New all time record high for single detached homes! The next few years are my going to be bonkers.Posted by Tom on Thursday, March 30th, 2017 at 8:06pm
Doesn't look like SFH have moved more then 10G in four years.Posted by arfmoocat on Thursday, March 30th, 2017 at 11:56pm
Agreed, it's been remarkable how resilient Edmonton's market has been with oil being worth so little. Most economists are calling for higher oil prices in the future, so housing prices should start taking off in the next few years as we enter the next boom. History repeats itself again and again.Posted by Tom on Friday, March 31st, 2017 at 5:18am
THAN. Not then.Posted by GM on Friday, March 31st, 2017 at 8:10pm
The next few years are definitely not going to be "bonkers". There's absolutely nothing to support boom-time price gains; government taxation and regulation are not favourable, neither is the price of oil or gas, and the regulatory framework on carbon is too volition and unknown right now for there to be any major investment like we've seen in the past. The only wells dug will be conventional, as it's "quick in quick out" and therefore minimizes speed-to-market risk. So yes, if oil continues to rise, we will see more conventional drilling up to a point. But it ain't gonna be bonkers.
Edmonton is entering a phase or economic stability. This is a very good thing, because it has been in free-fall for most of the past two years. Confidence will come back, and net in-migration will improve. Houses will not go down further; if you look at both Sarah's numbers and Teranet it looks like we lost 5% give it take on average over the downturn. Some houses, especially higher end places on the fringes of town, lost more; I'd wager as much as 10-15% of what they would have sold for peak. Some places, like SFH in Garneau, Glendora, or Windsor, probably went up. Your average shack somewhere along the Henday/bedroom communities, lost 3-5%. Bottom line is the trend down is done. And we're probably set for multi-year stagnation/inflation-paced gains in he overall market.
Oil isn't shooting to $100, or even $80. Every time it hits $50, the US shale producers crank up production because they can bring product to market almost instantly and make a great profit at that price. Prepare for years of $40-60 oil.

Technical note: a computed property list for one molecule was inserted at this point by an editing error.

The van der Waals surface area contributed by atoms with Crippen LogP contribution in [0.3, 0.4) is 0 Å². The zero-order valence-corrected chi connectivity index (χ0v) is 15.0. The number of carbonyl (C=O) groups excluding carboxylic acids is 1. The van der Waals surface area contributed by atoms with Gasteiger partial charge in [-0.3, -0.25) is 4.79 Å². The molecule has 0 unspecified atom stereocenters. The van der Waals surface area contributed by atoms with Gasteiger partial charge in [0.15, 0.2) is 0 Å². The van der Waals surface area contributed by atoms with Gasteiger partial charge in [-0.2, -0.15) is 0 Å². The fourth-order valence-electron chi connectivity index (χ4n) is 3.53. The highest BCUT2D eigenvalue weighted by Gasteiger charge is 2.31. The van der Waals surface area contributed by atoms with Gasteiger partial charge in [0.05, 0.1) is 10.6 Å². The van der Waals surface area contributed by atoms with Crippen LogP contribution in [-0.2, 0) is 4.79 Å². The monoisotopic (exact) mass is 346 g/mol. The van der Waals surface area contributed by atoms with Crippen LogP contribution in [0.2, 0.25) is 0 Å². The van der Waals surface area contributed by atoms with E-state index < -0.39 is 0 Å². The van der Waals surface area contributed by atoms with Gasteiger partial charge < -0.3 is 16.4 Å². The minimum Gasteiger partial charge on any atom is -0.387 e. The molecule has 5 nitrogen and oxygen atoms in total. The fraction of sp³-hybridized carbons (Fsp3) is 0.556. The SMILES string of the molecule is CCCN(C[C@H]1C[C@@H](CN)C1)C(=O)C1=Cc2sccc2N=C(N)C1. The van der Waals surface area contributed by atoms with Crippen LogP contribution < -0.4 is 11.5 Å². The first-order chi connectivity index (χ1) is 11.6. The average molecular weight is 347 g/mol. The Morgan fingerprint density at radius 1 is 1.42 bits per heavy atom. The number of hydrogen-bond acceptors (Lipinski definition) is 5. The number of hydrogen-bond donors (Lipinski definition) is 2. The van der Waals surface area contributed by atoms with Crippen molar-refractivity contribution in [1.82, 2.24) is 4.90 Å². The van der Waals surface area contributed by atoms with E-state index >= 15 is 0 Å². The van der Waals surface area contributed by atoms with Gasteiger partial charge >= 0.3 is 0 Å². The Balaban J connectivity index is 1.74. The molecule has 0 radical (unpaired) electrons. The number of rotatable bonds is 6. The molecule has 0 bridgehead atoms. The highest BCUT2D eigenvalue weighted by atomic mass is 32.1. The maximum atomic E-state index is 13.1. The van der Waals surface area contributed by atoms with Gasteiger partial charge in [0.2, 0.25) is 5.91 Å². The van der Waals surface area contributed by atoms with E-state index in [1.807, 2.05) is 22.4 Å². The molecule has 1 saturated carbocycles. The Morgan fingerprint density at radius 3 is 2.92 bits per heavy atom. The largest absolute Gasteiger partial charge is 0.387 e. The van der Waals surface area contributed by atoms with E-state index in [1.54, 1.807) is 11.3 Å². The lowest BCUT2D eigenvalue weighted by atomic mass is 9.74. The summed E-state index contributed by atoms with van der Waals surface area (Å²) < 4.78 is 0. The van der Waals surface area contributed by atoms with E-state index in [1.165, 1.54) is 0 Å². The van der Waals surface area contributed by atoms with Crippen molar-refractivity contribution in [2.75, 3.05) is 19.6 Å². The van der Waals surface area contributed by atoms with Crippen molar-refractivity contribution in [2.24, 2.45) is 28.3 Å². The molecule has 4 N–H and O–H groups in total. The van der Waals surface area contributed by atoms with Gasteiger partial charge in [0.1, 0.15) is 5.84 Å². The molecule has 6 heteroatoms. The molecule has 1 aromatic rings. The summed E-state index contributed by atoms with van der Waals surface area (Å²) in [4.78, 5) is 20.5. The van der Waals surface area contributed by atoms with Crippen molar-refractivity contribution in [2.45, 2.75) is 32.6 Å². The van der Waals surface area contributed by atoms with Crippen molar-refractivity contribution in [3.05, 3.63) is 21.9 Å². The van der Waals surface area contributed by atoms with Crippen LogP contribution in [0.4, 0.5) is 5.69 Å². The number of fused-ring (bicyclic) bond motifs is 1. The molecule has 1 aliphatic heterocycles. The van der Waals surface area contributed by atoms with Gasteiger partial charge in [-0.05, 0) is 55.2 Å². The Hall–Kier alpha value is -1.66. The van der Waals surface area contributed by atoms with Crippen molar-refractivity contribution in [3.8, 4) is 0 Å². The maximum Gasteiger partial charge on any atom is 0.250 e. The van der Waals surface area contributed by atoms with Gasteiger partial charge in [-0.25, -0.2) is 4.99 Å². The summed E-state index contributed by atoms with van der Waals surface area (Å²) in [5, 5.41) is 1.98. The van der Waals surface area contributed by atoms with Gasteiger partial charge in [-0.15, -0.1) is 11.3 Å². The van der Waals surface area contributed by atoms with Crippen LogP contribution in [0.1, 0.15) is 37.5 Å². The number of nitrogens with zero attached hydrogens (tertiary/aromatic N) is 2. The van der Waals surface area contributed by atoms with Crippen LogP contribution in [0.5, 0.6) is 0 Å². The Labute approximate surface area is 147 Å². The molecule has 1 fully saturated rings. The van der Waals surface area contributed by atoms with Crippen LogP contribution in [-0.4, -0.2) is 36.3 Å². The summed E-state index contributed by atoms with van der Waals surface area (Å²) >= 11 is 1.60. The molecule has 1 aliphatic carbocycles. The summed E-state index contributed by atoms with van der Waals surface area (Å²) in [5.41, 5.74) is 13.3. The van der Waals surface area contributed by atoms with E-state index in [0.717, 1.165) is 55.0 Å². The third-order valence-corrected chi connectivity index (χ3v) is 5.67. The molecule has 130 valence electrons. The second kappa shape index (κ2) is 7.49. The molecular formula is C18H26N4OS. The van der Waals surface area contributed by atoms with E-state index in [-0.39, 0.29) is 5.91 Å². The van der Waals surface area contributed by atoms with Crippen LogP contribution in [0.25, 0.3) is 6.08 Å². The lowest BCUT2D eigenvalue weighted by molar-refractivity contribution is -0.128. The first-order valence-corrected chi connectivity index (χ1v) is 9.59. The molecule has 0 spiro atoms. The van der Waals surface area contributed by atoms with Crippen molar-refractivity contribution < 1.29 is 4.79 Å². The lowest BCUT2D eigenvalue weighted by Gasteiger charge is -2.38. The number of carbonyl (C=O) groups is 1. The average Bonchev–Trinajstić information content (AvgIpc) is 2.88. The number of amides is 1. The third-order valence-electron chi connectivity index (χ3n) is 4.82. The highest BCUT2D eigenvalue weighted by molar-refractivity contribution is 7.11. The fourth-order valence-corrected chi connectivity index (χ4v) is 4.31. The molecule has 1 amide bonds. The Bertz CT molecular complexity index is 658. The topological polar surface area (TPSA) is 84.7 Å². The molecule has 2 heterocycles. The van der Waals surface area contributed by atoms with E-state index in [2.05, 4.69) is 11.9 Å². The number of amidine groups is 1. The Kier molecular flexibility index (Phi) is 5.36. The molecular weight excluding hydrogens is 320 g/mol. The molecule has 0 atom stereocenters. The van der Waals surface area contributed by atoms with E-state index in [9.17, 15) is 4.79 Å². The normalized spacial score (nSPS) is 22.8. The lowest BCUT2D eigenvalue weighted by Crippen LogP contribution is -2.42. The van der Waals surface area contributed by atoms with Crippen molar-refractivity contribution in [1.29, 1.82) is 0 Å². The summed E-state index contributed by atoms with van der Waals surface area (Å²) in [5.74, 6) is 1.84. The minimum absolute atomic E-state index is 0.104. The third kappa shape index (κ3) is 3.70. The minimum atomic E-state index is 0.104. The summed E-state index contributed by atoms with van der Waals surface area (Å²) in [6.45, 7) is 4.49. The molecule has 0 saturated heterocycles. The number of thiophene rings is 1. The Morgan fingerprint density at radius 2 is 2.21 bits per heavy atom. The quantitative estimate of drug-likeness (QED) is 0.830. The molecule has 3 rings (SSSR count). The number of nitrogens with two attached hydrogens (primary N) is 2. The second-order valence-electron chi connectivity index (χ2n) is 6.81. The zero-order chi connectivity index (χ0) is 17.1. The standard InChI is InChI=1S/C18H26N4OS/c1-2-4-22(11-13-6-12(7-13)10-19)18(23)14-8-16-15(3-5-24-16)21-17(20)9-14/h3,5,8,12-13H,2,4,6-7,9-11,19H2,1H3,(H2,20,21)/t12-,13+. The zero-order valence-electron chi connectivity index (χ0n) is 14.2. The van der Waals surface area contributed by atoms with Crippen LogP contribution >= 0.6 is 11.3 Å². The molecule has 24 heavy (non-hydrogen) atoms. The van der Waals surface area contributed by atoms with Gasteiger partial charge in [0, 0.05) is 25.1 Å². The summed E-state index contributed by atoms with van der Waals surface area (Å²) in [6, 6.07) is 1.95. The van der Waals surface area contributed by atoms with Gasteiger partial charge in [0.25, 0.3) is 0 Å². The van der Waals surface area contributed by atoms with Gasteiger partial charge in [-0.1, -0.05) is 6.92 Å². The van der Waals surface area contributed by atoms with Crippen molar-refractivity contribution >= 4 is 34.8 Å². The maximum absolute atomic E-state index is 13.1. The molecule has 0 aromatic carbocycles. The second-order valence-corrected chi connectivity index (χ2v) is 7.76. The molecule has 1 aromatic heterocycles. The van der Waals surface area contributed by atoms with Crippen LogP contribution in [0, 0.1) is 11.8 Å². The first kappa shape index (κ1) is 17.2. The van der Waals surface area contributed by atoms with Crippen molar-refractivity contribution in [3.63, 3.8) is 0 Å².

That said, I think there's still great opportunity in YEG, just not as a flipper. Re-development, either as in-fill, or major value-add renovation, may continue to show strength. If you are looking to move up, now is still the time to grab great deals above $750k. In fact, the higher the price, the better the deal right now, with the exception of a few premium neighbourhoods that haven't come down. There may be opportunity to make some cash flow neutral SFH rentals in another year or so IF the rental market comes back. I'm keeping my wallet in my pocket for another year or so until I see some improvement there. Only thing I'm interested in right now is potentially tear-downs in the right location. That market has become pretty saturated as well though, with limited product and lots of builders looking to buy it.
Anyway, as I've been saying: stability, stability, stability. Not all that different than the last ten years, but we've already moved past the "local minimum" for you math folks in the crowd.
SFH for a place to live if you can afford it, yes.
As an investment, no... there's a lot better returns on a lot less capital.
Sales down , price up , if it would be sold only one house for one mil in month , SFH price would be one mil in Edmonton . Funny thing is math , you should try .Posted by Andrii on Saturday, April 1st, 2017 at 7:01am
The government could also "shut the door" completely on the Chinese which would have a ripple effect right across all of Canada. The only driver of real estate prices in B.C and Ontario are the Chinese. They bid up everything no matter how high the prices until it eventually goes bust. We'll see in the upcoming Ontario budget if they put some of the onus of the banks and bring in the foreigners' tax in Ontario or the GTA. It's supposed to be a 3 step or 3 phase hit. If it doesn't target the Chinese nothing will change.Posted by Tony on Sunday, April 2nd, 2017 at 4:40am
Like SFH in Vancouver.
If you actually own a house, you would know it's not about Chinese vs Canadians, instead, it's the rich vs the poor.
First, the housing price went up and up and up long before any Chinese purchase was even a factor. Check back what's price in 1945, if you will.
Second, people who already own houses (the majority) are actually happy that the price sky rocketed. But they would not say anything about it to avoid hatred. They just laugh all the way to the bank (secretly).
If you know what's going on in Toronto you'd know it's mostly Chinese buying everything at any price no matter what.
Only stupid people would be happy with sky rocketing pricing on a yearly basis.
The only big increase was in the mid 1970's (inflation spiked in 1973 to 1974) other than that home prices always significantly lagged the inflation rate every year until the first Chinese or Chinaman showed up in Agincourt a suburb of Scarborough, Ontario in the mid 1980's.Posted by Tony on Thursday, April 6th, 2017 at 1:16am